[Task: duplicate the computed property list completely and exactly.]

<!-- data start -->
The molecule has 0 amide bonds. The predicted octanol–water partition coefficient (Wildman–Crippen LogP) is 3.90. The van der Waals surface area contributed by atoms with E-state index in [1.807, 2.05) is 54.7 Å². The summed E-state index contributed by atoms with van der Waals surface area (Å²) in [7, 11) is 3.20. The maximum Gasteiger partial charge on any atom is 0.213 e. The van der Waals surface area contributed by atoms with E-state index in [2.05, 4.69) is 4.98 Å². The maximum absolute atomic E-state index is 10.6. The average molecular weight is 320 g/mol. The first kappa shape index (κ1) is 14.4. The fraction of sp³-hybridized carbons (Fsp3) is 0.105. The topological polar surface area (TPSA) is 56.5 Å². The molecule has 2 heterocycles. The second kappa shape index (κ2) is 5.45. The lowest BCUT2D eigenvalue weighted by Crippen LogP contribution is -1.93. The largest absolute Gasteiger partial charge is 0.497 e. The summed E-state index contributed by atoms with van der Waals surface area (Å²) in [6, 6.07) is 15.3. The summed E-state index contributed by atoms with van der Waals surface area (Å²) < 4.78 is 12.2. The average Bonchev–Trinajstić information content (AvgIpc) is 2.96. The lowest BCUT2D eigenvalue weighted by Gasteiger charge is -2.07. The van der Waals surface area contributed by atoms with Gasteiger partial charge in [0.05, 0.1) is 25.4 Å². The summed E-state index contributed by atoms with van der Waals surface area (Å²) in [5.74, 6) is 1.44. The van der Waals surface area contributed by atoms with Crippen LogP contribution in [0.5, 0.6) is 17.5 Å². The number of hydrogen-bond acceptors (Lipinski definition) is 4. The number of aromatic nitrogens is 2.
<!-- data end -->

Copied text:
The molecule has 0 amide bonds. The predicted octanol–water partition coefficient (Wildman–Crippen LogP) is 3.90. The van der Waals surface area contributed by atoms with E-state index in [1.807, 2.05) is 54.7 Å². The summed E-state index contributed by atoms with van der Waals surface area (Å²) in [7, 11) is 3.20. The maximum Gasteiger partial charge on any atom is 0.213 e. The van der Waals surface area contributed by atoms with E-state index in [2.05, 4.69) is 4.98 Å². The maximum absolute atomic E-state index is 10.6. The average molecular weight is 320 g/mol. The first kappa shape index (κ1) is 14.4. The fraction of sp³-hybridized carbons (Fsp3) is 0.105. The topological polar surface area (TPSA) is 56.5 Å². The molecule has 2 heterocycles. The second kappa shape index (κ2) is 5.45. The lowest BCUT2D eigenvalue weighted by Crippen LogP contribution is -1.93. The largest absolute Gasteiger partial charge is 0.497 e. The summed E-state index contributed by atoms with van der Waals surface area (Å²) in [6, 6.07) is 15.3. The summed E-state index contributed by atoms with van der Waals surface area (Å²) < 4.78 is 12.2. The average Bonchev–Trinajstić information content (AvgIpc) is 2.96. The lowest BCUT2D eigenvalue weighted by Gasteiger charge is -2.07. The van der Waals surface area contributed by atoms with Gasteiger partial charge in [0.05, 0.1) is 25.4 Å². The summed E-state index contributed by atoms with van der Waals surface area (Å²) in [5.74, 6) is 1.44. The van der Waals surface area contributed by atoms with Crippen LogP contribution in [0.5, 0.6) is 17.5 Å². The number of hydrogen-bond acceptors (Lipinski definition) is 4. The number of aromatic nitrogens is 2.